In the long term…
Proceedings kicked off at Thursday’s Middle East Institute conference with a panel on A Middle East in Flux: Risks and Opportunities. Moderating was peacefare’s Daniel Serwer, presiding over a star-studded panel consisting of Juan Cole, professor at the University of Michigan, Robert Ford, former US ambassador to Algeria and Syria, Paul Salem, vice-president for policy and research at the Middle East Institute, and Randa Slim, director for Track II initiatives at MEI.
The panel focused on long-term forces and factors in the Middle East and North Africa. Cole drew attention to the youth bulge, low investment, lack of jobs, and the effects of climate change on the region. The population is growing as resources are shrinking. Dwindling water supplies will create immense social pressures, and may lead to mass migrations and regional tensions, including over water supplies. Sea level rises will inundate the low-lying plains in southern Iraq, areas of the Nile Delta, and other inhabited areas.
This will happen as hydrocarbon production levels off and even declines, squeezing countries made rich by petrodollars. The region needs sustainable development, Cole underlined, which means a shift towards solar and wind power and a big increase in technological capacity.
Agreeing on the importance of resource and economic constraints, Salem underlined the collapse of already weak and corrupt institutions in Syria, Iraq, Libya and Yemen. With the failure of the Arab uprisings in these countries, the region has lost its sense of direction, as well as any semblance of regional governance. There is no real alternative to accountable, inclusive and ultimately democratic governance, but it is difficult to see how the region will get there from the disorder into which it has fallen. It needs high-value exports that it is unable to produce today.
The currently oil-rich region must adapt now, before it is left without options. Ford predicts that the Middle East will become a major food-importing region. To generate the revenue needed to pay for this food, the region will need to attract investment. Businesses will want to see fair and honest rule of law before sinking money into the region. Failing to develop economies producing more than commodities risks condemning the region to an impoverished and unstable future.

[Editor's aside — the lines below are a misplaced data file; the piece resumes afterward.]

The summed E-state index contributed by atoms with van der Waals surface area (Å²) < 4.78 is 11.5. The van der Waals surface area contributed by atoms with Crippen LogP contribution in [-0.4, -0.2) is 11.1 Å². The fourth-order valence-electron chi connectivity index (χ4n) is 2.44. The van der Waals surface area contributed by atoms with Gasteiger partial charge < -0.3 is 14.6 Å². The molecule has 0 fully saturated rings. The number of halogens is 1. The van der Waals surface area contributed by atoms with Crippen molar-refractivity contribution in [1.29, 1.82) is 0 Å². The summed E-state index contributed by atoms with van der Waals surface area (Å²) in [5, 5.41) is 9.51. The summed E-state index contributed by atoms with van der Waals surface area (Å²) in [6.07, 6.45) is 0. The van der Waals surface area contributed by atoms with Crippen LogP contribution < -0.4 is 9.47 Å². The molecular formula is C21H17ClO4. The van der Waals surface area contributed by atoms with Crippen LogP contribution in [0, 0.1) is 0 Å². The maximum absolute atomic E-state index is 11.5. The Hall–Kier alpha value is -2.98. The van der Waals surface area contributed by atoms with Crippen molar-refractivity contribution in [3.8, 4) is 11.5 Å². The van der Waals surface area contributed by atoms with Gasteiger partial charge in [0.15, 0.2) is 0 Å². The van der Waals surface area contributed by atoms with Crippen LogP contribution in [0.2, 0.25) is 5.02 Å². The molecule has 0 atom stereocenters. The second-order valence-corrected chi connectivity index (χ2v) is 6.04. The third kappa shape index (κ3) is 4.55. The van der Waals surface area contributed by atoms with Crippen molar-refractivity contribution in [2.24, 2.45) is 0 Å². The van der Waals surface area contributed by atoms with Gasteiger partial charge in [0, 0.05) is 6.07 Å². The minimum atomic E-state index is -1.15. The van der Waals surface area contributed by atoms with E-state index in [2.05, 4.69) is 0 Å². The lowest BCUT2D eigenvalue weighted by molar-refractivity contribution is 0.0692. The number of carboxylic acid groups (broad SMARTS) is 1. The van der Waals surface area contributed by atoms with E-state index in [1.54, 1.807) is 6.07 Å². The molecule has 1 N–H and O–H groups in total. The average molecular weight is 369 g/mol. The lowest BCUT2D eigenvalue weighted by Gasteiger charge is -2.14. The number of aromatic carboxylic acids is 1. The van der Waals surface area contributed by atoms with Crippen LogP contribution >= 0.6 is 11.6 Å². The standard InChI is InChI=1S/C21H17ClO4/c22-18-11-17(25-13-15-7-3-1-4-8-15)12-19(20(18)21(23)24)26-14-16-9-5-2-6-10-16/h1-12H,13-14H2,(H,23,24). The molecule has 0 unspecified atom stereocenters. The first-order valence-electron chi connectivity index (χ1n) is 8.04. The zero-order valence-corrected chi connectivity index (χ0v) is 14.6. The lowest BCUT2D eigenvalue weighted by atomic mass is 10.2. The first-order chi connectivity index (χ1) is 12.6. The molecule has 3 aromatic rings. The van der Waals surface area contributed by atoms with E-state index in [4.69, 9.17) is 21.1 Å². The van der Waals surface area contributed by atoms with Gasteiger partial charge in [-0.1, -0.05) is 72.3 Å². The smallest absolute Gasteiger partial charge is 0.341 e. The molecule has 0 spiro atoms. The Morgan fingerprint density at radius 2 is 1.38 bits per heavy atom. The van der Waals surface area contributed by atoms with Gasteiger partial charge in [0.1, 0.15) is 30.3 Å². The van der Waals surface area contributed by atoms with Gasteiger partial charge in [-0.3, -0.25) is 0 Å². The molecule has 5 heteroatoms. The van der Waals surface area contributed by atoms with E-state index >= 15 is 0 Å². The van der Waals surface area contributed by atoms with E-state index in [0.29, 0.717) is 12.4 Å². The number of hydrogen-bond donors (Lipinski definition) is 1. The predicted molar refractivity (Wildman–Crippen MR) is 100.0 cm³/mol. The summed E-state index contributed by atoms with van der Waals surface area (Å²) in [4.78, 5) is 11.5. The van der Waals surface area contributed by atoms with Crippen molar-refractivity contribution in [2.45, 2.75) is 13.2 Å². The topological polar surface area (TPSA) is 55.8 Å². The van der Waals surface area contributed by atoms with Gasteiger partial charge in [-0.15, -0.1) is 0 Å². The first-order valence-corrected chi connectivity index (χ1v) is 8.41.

The panel considered the role of religion in the future of the Middle East, but it said notably little about sectarian or ethnic strife, which is more symptom than cause. Ford hopes that Islamists will be pulled towards the center of the political spectrum, as political Islam cannot provide the answers to all the socio-economic problems faced today. But this only applies to those Islamists actively engaging within the political system. There will be no single solution. With the region in such a dramatic state of flux, Salem cautions that there is a developing contest for defining the region’s cultural identity. Sheikhs, militias, and jihadists are competing to define the future of society and culture in the Middle East. The cacophony risks drowning out more moderate reformers and democrats.
Slim underlined the importance of Iran’s trajectory for the region as a whole. Whether a nuclear deal is reached and the choices Tehran makes about support for its allies in Syria, Lebanon, Yemen, Bahrain and Palestine will affect Iran’s relations with its neighbors in the Gulf and with the West. There is great potential for improvement, but also serious risk of deterioration if those in Tehran who want a nuclear deal have to pay for it by giving others a free rein to do what they want regionally.
The West must engage better in the battle for hearts and minds. For Slim, the key battle ground is online and across smart phones. ISIS releases thousands of propagandistic tweets, videos and online messages every day. Jabhat al-Nusra has a similarly slick media operation. Media literacy in the Arab world is high. The West should not let extremists be the only voice in cyberspace. Twitter and Facebook are theatres in the war against violent doctrines just as much as Kobani.
But the ideological battle cannot be won only through convincing words and media campaigns. Robert Ford recalled the warm reception he had received at a university in Algeria, which had a link with a university in the US. The few graduating from the program had all found employment. The result was goodwill from an much wider section of the local population. Providing quality education, developing human connections , and working to build the skills that bring employment and prosperity are vital in combating ideologies that preach hatred.
The path to long-term success and stability in a region facing increasing chaos can be summed up by two 1990s political catch phases. Bill Clinton’s “it’s the economy, stupid”, and Tony Blair’s “education, education, education.” Military campaigns against threats such as ISIS may sometimes be necessary, but in the long term the region’s future will be determined by other factors: demographic and climate pressures, the search for dignity, institutional strength and economic success or failure. The US and its allies cannot determine the outcome. They can only encourage and support local actors as they seek to achieve stability and prosperity.